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Roman camp and prehistoric round cairn 700m north-east of Bellshiel Bridge

A Scheduled Monument in Rochester, Northumberland

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Latitude: 55.2921 / 55°17'31"N

Longitude: -2.2875 / 2°17'15"W

OS Eastings: 381837.23663

OS Northings: 599817.604095

OS Grid: NY818998

Mapcode National: GBR D7G7.KQ

Mapcode Global: WH8ZL.T7WT

Entry Name: Roman camp and prehistoric round cairn 700m north-east of Bellshiel Bridge

Scheduled Date: 22 March 1962

Last Amended: 27 January 1994

Source: Historic England

Source ID: 1011414

English Heritage Legacy ID: 20944

County: Northumberland

Civil Parish: Rochester

Traditional County: Northumberland

Lieutenancy Area (Ceremonial County): Northumberland

Church of England Parish: Horsley with Byrness

Church of England Diocese: Newcastle


The monument includes a Roman temporary camp and a prehistoric round cairn
situated on the top of a near-level ridge 400m west of Dere Street Roman road.
The camp is sub-rectangular in shape with rounded corners and measures a
maximum of 490m east-west by 330m north-south. It is surrounded by a
substantial earthen rampart 3m wide and up to 0.5m high which has been
obscured on the north side by a field bank and levelled at the south-
eastern corner by ploughing. There is a 3m wide and 0.4m deep external ditch
on all sides except the south where it is believed that the nature of the
underlying rock prevented the digging of a ditch. Gateways are located in the
east and south sides. The former is protected externally by a detached length
of rampart known as a traverse, situated at a distance of 10m, blocking the
direct line of access into the camp. The southern gateway has an internal
clavicula, an inturned extension of the rampart. Gateways in the north and
west sides of the camp have been obscured by later field banks. There are no
Roman features visible within the camp but traces of occupation will be
preserved beneath ground level. The banks which are visible within the camp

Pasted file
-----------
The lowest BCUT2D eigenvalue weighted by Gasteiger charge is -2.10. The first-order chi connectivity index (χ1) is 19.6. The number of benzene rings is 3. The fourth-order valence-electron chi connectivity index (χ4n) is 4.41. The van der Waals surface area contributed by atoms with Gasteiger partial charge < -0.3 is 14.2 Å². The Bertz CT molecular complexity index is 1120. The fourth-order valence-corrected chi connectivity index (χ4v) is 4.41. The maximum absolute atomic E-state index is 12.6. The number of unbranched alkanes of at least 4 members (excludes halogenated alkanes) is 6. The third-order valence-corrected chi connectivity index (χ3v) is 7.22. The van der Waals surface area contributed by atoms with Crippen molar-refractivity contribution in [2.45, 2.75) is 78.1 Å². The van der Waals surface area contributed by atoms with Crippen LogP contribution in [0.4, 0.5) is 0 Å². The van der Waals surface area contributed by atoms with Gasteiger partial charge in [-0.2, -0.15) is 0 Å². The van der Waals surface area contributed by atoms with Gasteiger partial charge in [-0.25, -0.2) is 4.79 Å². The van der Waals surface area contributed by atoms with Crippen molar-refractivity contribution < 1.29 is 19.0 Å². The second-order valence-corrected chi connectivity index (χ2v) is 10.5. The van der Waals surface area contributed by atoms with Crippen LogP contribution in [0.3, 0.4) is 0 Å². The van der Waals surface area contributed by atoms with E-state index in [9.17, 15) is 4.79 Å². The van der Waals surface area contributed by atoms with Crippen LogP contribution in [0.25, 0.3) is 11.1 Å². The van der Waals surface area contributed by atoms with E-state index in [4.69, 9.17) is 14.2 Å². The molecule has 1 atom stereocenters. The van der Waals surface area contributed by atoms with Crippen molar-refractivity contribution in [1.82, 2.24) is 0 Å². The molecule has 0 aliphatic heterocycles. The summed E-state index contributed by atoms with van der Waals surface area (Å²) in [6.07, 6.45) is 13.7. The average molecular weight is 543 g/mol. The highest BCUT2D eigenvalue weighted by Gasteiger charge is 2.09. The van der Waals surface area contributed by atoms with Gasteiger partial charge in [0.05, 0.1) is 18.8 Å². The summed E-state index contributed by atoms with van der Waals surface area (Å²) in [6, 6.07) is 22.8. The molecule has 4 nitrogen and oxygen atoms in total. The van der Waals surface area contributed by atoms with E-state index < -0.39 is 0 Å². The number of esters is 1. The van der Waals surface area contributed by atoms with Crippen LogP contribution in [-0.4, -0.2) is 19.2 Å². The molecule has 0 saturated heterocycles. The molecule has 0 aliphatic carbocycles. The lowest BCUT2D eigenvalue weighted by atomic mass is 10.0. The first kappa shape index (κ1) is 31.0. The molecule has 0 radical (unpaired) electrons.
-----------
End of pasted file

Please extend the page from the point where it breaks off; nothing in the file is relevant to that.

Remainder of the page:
are later field boundaries and bell pits, created by early mining, which have
no association with the Roman camp. The camp dates from the Roman occupation
of Britain in the first century AD and is large enough to have been used
periodically on a temporary basis by a full strength legion of soldiers
advancing northwards and also by smaller groups engaged in routine
maintenance. A round cairn of Bronze Age date is situated inside the camp on
the highest part of the ridge. It measures 8.5m in diameter and is 0.7m high.
The north side of the cairn has been damaged by military trenching. The
surface of the road which clips the south-western corner of the camp is
excluded from the scheduling but the ground beneath it is included.

The site of the monument is shown on the attached map extract.
It includes a 2 metre boundary around the archaeological features,
considered to be essential for the monument's support and preservation.

Source: Historic England

Reasons for Scheduling

Roman camps are rectangular or sub-rectangular enclosures which were
constructed and used by Roman soldiers either when out on campaign or as
practice camps; most campaign camps were only temporary overnight bases and
few were used for longer periods. They were bounded by a single earthen
rampart and outer ditch and in plan are always straight-sided with rounded
corners. Normally they have between one and four entrances, although as many
as eleven have been recorded. Such entrances were usually centrally placed in
the sides of the camp and were often protected by additional defensive
outworks. Roman camps are found throughout much of England, although most
known examples lie in the midlands and north. Around 140 examples have been
identified and, as one of the various types of defensive enclosure built by
the Roman Army, particularly in hostile upland and frontier areas, they
provide an important insight into Roman military strategy and organisation.
All well-preserved examples are identified as being of national importance.

Despite some damage by later boundaries, the Roman temporary camp at Bellshiel
survives well and is a good example of its type. It is one of a network of
camps in Redesdale associated with Dere Street and the fort of High Rochester
and will contribute to our understanding of the Roman occupation of Northern

Source: Historic England


Books and journals
Richmond, I A, 'Northumberland County History xv' in The Romans in Redesdale, (1940), 122-123
NY 89 NW 04,

Source: Historic England

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